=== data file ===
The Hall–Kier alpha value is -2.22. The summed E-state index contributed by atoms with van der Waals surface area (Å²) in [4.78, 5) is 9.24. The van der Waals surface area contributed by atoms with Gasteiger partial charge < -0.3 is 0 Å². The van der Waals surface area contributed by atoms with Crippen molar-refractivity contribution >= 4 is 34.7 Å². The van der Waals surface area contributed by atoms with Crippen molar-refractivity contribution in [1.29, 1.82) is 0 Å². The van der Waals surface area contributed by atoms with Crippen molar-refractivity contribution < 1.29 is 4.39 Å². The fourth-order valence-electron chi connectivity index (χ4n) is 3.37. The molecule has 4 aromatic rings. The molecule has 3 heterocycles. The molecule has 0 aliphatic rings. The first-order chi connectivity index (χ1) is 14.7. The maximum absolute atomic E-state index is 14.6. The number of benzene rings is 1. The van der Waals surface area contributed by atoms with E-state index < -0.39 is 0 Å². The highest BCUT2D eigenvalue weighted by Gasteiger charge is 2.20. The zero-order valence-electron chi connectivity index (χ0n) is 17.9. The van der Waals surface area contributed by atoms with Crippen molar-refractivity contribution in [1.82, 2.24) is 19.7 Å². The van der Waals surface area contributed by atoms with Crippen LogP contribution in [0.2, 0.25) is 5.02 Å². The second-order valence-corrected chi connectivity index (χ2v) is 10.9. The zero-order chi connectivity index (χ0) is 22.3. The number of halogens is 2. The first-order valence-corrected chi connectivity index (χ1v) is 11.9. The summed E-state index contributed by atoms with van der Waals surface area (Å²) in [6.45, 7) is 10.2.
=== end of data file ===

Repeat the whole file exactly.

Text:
The Hall–Kier alpha value is -2.22. The summed E-state index contributed by atoms with van der Waals surface area (Å²) in [4.78, 5) is 9.24. The van der Waals surface area contributed by atoms with Gasteiger partial charge < -0.3 is 0 Å². The van der Waals surface area contributed by atoms with Crippen molar-refractivity contribution >= 4 is 34.7 Å². The van der Waals surface area contributed by atoms with Crippen molar-refractivity contribution in [1.29, 1.82) is 0 Å². The van der Waals surface area contributed by atoms with Crippen molar-refractivity contribution < 1.29 is 4.39 Å². The fourth-order valence-electron chi connectivity index (χ4n) is 3.37. The molecule has 4 aromatic rings. The molecule has 3 heterocycles. The molecule has 0 aliphatic rings. The first-order chi connectivity index (χ1) is 14.7. The maximum absolute atomic E-state index is 14.6. The number of benzene rings is 1. The van der Waals surface area contributed by atoms with E-state index < -0.39 is 0 Å². The highest BCUT2D eigenvalue weighted by Gasteiger charge is 2.20. The zero-order valence-electron chi connectivity index (χ0n) is 17.9. The van der Waals surface area contributed by atoms with Crippen molar-refractivity contribution in [1.82, 2.24) is 19.7 Å². The van der Waals surface area contributed by atoms with Crippen LogP contribution in [0.2, 0.25) is 5.02 Å². The second-order valence-corrected chi connectivity index (χ2v) is 10.9. The zero-order chi connectivity index (χ0) is 22.3. The number of halogens is 2. The first-order valence-corrected chi connectivity index (χ1v) is 11.9. The summed E-state index contributed by atoms with van der Waals surface area (Å²) in [6.45, 7) is 10.2.